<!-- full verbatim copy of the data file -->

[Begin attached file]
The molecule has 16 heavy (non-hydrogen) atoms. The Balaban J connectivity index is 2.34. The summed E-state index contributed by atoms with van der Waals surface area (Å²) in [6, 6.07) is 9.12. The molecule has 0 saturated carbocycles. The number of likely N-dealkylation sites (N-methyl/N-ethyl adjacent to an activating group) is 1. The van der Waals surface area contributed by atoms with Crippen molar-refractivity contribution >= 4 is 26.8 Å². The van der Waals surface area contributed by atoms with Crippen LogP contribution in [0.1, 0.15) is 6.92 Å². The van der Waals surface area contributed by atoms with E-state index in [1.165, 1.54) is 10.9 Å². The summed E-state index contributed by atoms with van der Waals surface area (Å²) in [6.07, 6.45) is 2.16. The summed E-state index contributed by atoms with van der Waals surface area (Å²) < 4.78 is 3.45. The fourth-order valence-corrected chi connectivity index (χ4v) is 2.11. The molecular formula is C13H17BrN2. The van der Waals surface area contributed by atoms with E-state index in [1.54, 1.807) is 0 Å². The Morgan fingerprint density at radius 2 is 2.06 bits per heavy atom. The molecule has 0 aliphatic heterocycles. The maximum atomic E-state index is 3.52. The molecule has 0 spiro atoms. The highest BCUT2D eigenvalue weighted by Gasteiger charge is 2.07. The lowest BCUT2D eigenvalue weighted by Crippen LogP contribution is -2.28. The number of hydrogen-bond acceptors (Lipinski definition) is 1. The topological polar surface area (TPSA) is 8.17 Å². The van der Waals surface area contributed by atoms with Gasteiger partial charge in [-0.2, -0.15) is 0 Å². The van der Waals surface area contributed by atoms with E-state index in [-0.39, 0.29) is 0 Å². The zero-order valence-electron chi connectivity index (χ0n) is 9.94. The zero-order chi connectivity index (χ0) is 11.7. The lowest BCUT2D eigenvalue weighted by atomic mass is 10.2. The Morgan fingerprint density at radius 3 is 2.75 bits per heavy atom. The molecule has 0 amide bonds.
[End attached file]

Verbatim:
The molecule has 16 heavy (non-hydrogen) atoms. The Balaban J connectivity index is 2.34. The summed E-state index contributed by atoms with van der Waals surface area (Å²) in [6, 6.07) is 9.12. The molecule has 0 saturated carbocycles. The number of likely N-dealkylation sites (N-methyl/N-ethyl adjacent to an activating group) is 1. The van der Waals surface area contributed by atoms with Crippen molar-refractivity contribution >= 4 is 26.8 Å². The van der Waals surface area contributed by atoms with Crippen LogP contribution in [0.1, 0.15) is 6.92 Å². The van der Waals surface area contributed by atoms with E-state index in [1.165, 1.54) is 10.9 Å². The summed E-state index contributed by atoms with van der Waals surface area (Å²) in [6.07, 6.45) is 2.16. The summed E-state index contributed by atoms with van der Waals surface area (Å²) < 4.78 is 3.45. The fourth-order valence-corrected chi connectivity index (χ4v) is 2.11. The molecular formula is C13H17BrN2. The van der Waals surface area contributed by atoms with E-state index in [1.54, 1.807) is 0 Å². The Morgan fingerprint density at radius 2 is 2.06 bits per heavy atom. The molecule has 0 aliphatic heterocycles. The maximum atomic E-state index is 3.52. The molecule has 0 spiro atoms. The highest BCUT2D eigenvalue weighted by Gasteiger charge is 2.07. The lowest BCUT2D eigenvalue weighted by Crippen LogP contribution is -2.28. The number of hydrogen-bond acceptors (Lipinski definition) is 1. The topological polar surface area (TPSA) is 8.17 Å². The van der Waals surface area contributed by atoms with Gasteiger partial charge in [-0.2, -0.15) is 0 Å². The van der Waals surface area contributed by atoms with E-state index in [-0.39, 0.29) is 0 Å². The zero-order valence-electron chi connectivity index (χ0n) is 9.94. The zero-order chi connectivity index (χ0) is 11.7. The lowest BCUT2D eigenvalue weighted by atomic mass is 10.2. The Morgan fingerprint density at radius 3 is 2.75 bits per heavy atom. The molecule has 0 amide bonds.